Online lessons, by their nature, is a medium that will increase the students playing time on their instrument. Teachers need to use this information positively in designing their online lessons. If the nature of the medium is to have the student play 28% more, on average, the teacher can adjust the lesson with this in mind. The learning will be in the doing more than in the explaining.
The tasks of the online lesson are suited to the specific performance on the instrument more so than in studio one on one lessons. I found this to be true in the lessons I taught online. It was very natural to give focus to the performance and go through each passage several times. In face to face lessons each repetition was an instruction dealing with what would improve the playing of the passage. Another subtle difference was in the online lesson there was more trying out better fingerings instead of just a verbal instruction to use the fingering given in the manuscript.
a 36% decrease in off-task comments by the instructor
I also found this comment to be true and also something that’s simply the nature of online instruction. When you’re with the student one on one it is natural to talk to the student about thinks not directly related to the musical material and it’s easy to get off task and speak of items not directly related to the lesson. Certainly it’s important for any teacher to have some knowledge of their students that are not musically related but online lessons, by their nature, decrease off-task comments by the instructor. Knowing this the instructor can prepare a lessons that’s very task oriented and can feel at the end of the lesson they covered their material in depth. The teacher feels not that “we had a good lesson this week” but “we got a lot of important material covered in this weeks lesson“; a subtle but important difference.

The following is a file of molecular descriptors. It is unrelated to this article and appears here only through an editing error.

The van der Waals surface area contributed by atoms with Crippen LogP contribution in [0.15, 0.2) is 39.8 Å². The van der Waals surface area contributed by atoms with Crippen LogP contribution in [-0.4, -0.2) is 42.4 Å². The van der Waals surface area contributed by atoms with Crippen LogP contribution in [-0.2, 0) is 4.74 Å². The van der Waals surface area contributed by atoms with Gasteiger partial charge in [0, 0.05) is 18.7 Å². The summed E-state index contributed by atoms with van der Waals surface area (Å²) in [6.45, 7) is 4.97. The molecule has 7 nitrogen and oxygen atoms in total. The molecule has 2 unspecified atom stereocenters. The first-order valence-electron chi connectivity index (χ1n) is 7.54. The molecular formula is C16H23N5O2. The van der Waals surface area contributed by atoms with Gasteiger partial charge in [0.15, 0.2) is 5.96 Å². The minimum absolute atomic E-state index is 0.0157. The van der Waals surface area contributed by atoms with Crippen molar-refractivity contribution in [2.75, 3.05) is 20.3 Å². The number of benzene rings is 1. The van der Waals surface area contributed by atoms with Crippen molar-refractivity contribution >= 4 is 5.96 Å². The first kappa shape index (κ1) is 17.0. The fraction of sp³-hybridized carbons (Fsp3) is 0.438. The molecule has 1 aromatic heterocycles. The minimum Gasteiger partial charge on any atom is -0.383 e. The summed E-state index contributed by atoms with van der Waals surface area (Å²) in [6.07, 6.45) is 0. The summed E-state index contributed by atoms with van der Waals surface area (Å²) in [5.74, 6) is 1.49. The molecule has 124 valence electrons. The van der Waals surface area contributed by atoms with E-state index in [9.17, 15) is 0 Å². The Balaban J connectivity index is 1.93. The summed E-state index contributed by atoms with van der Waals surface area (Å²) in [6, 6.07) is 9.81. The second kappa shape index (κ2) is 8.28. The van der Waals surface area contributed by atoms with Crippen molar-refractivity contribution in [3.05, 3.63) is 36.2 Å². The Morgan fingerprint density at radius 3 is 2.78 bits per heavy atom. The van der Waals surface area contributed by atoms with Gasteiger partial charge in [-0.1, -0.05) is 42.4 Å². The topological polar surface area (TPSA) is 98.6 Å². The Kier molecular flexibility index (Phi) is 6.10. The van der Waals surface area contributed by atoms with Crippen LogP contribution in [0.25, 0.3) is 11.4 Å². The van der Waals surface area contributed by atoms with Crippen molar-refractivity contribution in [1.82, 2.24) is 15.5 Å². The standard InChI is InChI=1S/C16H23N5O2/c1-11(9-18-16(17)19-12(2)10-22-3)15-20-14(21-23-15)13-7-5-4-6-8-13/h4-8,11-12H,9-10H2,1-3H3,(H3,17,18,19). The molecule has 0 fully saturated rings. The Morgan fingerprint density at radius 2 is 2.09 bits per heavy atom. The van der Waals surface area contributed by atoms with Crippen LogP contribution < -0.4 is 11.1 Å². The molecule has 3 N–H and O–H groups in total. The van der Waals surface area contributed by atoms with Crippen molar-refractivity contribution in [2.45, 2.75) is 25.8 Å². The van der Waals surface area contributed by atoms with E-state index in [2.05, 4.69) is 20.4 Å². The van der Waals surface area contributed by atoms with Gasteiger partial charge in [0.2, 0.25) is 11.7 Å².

a 28% decrease in teacher playing (modeling)
Again, I found this to be true. During the online lesson I do a lot less modeling than in the one on one studio lesson. Again the nature of the online lesson directs attention very naturally on the student’s performance and the perceptive teacher will direct his attention to this fact; and I feel a very positive fact if the teacher uses it to their advantage. It is in issues like this that I feel it is not smart teaching to make the online learning experience simply mimic the face to face studio lesson. They indeed are two different animals and each has its own nature to give students the maximum benefit of the lesson time. (NOTE: This blog is not to downgrade studio lessons but to highlight the distinct advantages online distant learning provides by comparison.)